As I was left to my own devices to largely explore each American Airlines hub, unescorted in the public areas, I found the focus at every gate, on every flight, in each terminal was on putting the customer first. Yes, there were exceptions to this rule, but a corporate culture is being built that despite fractures between management and the front line, the frustration is not taken out on the passengers.

Can American Airlines survive on its own?  It’s parent company holds the exclusive rights to present that case to the bankruptcy court, but the airline has made wise decisions on updating its facilities, rejuvenating its fleet and creating new revenue streams.

Overall what American Airlines is doing today is not what would be expected from an airline going through bankruptcy.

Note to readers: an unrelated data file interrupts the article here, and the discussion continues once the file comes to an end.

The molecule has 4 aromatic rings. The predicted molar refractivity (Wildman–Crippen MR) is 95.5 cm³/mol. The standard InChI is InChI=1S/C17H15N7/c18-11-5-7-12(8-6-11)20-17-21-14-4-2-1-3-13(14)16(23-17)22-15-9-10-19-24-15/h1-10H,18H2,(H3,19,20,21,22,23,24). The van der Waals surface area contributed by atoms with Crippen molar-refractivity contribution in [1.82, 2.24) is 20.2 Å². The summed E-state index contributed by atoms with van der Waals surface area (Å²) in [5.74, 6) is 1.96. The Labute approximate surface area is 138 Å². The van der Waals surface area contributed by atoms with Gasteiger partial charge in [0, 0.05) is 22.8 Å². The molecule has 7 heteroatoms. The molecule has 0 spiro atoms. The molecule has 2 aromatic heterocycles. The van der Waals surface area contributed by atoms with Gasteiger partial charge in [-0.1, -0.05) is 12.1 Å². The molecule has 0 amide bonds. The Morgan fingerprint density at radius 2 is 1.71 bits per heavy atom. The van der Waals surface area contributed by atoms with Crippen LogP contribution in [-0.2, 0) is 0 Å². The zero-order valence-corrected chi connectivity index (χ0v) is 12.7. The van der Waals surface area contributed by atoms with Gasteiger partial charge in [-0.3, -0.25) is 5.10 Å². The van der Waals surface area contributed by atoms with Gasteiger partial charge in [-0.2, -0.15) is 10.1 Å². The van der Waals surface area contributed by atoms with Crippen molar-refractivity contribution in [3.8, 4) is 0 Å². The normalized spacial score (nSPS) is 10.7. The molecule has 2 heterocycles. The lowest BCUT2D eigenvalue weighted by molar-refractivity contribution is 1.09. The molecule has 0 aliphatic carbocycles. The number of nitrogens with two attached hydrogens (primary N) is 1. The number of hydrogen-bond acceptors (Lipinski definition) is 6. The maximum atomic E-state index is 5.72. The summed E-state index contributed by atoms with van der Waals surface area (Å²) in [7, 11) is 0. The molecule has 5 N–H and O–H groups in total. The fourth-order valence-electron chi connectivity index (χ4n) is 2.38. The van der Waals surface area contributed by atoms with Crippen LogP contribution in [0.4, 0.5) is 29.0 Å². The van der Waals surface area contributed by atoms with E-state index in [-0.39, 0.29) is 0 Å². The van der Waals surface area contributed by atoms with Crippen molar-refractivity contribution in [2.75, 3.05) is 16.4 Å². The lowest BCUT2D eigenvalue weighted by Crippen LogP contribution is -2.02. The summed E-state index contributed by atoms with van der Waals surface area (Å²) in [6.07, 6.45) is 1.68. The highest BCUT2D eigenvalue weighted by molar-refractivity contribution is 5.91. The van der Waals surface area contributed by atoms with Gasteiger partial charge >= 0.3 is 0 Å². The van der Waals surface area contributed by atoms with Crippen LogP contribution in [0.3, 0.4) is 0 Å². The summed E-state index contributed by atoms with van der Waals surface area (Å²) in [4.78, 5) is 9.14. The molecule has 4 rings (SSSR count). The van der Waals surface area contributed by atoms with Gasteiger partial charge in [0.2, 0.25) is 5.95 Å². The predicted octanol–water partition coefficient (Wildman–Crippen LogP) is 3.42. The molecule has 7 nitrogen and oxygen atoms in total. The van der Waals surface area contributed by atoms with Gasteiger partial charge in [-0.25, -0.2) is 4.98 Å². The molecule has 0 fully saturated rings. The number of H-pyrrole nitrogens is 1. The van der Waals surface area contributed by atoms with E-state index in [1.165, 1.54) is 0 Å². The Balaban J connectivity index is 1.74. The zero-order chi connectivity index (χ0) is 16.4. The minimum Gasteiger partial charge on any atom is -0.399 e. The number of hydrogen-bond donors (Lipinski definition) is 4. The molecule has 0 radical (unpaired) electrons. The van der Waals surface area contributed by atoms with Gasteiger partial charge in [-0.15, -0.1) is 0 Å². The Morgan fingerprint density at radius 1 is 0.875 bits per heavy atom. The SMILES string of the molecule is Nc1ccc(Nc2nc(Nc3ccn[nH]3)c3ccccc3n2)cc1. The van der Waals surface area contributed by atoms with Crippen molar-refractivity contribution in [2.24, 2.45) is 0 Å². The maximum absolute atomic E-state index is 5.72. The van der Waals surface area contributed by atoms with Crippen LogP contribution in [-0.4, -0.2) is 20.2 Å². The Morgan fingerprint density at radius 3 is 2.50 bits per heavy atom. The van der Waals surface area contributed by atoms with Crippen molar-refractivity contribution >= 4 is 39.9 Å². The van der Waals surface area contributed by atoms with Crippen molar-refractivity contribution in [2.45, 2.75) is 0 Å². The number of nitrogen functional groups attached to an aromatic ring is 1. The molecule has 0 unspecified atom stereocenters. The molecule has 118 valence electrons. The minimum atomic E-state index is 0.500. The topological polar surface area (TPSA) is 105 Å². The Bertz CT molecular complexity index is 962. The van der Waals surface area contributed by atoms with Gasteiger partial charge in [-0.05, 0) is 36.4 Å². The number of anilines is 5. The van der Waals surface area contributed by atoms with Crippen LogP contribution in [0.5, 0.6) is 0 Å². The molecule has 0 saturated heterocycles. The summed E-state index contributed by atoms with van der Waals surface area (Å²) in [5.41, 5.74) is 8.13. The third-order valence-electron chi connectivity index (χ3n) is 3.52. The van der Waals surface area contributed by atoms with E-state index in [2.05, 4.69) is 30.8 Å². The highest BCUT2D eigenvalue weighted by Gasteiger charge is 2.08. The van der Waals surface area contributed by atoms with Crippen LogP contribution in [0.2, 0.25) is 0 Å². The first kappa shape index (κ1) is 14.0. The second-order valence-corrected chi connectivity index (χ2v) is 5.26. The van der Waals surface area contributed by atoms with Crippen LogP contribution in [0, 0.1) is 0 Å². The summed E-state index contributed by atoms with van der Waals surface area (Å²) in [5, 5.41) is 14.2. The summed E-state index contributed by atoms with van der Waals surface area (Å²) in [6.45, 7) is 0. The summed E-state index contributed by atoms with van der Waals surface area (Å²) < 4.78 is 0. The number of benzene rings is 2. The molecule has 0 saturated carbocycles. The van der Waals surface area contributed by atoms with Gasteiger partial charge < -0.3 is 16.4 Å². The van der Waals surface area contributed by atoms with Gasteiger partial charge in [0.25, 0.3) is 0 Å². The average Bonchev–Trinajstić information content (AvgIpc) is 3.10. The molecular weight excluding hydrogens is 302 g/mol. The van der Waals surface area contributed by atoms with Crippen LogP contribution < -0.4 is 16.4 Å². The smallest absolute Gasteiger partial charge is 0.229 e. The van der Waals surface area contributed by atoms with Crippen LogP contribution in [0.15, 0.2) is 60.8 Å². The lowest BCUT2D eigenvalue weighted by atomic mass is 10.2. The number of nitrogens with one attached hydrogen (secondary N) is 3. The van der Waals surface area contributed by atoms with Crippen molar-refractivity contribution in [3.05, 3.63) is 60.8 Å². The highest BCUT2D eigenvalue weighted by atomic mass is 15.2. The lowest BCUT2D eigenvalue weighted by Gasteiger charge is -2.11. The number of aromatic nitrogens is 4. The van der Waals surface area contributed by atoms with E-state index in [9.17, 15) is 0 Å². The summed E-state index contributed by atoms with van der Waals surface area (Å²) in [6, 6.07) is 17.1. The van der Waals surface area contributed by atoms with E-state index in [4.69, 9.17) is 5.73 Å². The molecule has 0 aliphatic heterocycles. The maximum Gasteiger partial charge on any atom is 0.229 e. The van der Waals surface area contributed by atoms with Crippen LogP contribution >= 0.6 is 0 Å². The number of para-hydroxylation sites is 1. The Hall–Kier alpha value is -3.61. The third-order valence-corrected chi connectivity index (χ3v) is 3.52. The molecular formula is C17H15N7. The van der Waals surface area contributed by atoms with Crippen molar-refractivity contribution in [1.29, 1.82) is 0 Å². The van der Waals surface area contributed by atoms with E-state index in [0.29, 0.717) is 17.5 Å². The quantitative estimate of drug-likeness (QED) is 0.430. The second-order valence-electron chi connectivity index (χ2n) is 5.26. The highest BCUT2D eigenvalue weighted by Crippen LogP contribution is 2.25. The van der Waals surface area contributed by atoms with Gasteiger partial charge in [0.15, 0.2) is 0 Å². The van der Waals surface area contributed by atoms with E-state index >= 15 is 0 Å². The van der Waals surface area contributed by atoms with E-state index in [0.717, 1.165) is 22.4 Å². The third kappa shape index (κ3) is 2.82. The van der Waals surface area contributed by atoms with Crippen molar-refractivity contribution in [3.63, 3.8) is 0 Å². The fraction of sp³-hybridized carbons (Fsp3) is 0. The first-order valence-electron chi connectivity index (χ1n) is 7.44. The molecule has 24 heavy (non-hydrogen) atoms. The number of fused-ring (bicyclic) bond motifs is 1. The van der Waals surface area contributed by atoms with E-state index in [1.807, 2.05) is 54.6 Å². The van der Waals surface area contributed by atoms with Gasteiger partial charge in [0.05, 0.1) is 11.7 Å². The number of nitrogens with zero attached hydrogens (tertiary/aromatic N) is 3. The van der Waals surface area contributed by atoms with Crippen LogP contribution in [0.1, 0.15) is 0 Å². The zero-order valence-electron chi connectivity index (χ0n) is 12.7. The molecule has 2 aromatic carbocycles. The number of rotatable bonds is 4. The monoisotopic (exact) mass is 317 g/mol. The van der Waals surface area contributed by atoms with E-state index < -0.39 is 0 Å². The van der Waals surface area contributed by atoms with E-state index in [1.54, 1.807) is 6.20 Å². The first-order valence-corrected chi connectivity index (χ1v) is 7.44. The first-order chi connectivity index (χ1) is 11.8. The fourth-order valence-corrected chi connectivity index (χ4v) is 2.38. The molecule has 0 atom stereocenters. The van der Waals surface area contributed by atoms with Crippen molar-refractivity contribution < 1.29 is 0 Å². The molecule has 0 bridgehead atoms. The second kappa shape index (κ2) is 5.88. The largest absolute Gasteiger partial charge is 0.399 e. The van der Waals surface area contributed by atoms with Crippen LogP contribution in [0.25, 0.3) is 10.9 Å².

Over the next few days I will discuss different aspects of American Airlines that are generally not seen by the public that are generating revenue, reducing costs, increasing efficiencies and improving the customer experience … because where the airline is today is not what you see when you enter the terminal, set foot on the plane or read a new story. There is much more setting the airline apart from what ‘what was’ and ‘what is.’

Below are a few photos shot while exploring American Airlines.

Happy Flying!